Moran Enlightens on Ebola Crisis at Brown Bag


On Thursday, February 12, Professor of Anthropology and Africana and Latin American Studies Mary Moran addressed the misconceptions surrounding the Ebola crisis and tried to help people better understand it during a Brown Bag she hosted in the Africana Latin Asian Native American Cultural Center (ALANA). 

This past year, rumors and misinformation about the Ebola crisis have spread, with the first reported cases last March. The audience for the lecture consisted of interested students as well as members of Colgate’s Model African Union, which will be traveling to Washington, D.C., this week to participate in a Model African Union Conference.

This is the ninth year that Moran will take Colgate’s Model African Union to D.C. Colgate has been participating in the Conference since the mid-1990’s, and the Model African Union has been a half-credit course since 2010. 

The Conference centers on a crisis, and this will be the first time in several years that the crisis will be a disease rather than a conflict. Moran used the Brown Bag as an opportunity to educate students on how the media has misconstrued the Ebola crisis.

“The U.S. media have represented the Ebola outbreak through the common ‘tropes’ or conventional images of Africa as the dark, dangerous, unknowable home of disease and disaster. It’s rather like filtering every story about the state of Connecticut through the horror of the Sandy Hook shootings,” Moran said.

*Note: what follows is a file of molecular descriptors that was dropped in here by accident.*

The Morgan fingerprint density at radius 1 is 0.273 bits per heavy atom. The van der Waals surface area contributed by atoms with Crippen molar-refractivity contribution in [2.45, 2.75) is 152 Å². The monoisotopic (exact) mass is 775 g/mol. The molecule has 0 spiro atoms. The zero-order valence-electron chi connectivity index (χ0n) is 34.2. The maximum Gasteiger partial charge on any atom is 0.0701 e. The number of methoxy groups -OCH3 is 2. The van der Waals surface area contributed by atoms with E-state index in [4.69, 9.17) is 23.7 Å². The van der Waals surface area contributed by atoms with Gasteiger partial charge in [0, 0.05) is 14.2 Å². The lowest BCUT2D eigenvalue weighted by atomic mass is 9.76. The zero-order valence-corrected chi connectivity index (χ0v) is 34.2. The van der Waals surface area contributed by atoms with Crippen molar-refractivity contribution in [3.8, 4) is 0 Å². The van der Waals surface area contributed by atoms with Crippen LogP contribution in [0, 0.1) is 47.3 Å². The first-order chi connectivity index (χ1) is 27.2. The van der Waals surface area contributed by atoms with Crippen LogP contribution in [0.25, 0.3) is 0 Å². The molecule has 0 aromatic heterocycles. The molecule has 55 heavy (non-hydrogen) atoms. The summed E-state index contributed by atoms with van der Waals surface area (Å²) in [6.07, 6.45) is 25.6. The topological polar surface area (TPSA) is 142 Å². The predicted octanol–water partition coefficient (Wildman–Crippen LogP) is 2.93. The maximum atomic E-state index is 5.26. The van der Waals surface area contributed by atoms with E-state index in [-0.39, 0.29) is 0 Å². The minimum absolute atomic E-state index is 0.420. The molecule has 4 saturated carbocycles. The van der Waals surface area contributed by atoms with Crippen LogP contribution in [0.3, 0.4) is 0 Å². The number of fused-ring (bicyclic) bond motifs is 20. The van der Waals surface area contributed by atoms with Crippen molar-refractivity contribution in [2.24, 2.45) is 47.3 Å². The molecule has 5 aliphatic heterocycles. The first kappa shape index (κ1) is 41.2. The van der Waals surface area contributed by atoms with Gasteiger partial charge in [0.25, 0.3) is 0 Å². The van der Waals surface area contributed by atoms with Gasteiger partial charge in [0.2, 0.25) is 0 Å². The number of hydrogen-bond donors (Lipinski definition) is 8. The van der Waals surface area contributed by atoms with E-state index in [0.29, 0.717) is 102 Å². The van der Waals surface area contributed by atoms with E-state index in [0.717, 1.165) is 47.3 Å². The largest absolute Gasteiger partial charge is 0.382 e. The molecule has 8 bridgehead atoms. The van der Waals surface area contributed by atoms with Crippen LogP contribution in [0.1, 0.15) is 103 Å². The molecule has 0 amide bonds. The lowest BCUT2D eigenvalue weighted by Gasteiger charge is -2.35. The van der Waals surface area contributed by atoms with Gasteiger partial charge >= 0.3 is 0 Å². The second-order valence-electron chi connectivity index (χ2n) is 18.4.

“The Brown Bag on Ebola was amazing. Not just because of how the Brown Bag was presented by Professor Moran, but also because the facts and information surrounding the disease have been lack[ing] when I’ve looked at mainstream media,” member of the Model African Union senior Greg White said.

Moran lectured with slides that provided information about where in Africa Ebola cases have been reported and statistics on how many people have died from Ebola.

“I think the most important message I’ve learned from the Ebola crisis is that, in order to be informed, people have to research the facts for themselves, not just let the news tell them everything,” White said. “I’ve learned that even though Ebola is very dangerous, the disease has caused the continent of Africa, and perhaps the world, to realize that healthcare is an important issue that doesn’t get enough attention and improvement.” 

Moran emphasized that one of the biggest take-aways from the crisis has been that much of the world needs to improve its healthcare, and it needs to do so soon.

“I guess there isn’t a single message we can take from how this has played out, but many. Certainly one important one is that the next time the international community takes responsibility for restructuring countries that have been torn by internal conflict, they should prioritize a basic public health infrastructure,” Moran said.

Another first-year student in attendance at the event expressed her interest, commenting on Moran’s lecture.

“I thought it was interesting how she was saying the first Ebola wave may have been just the beginning and that we may be in the eye of the storm, and that there may be a second wave as far as the Ebola crisis goes. Especially with the harvest coming up, more people are traveling, things like that,” first-year Claudia Pena said.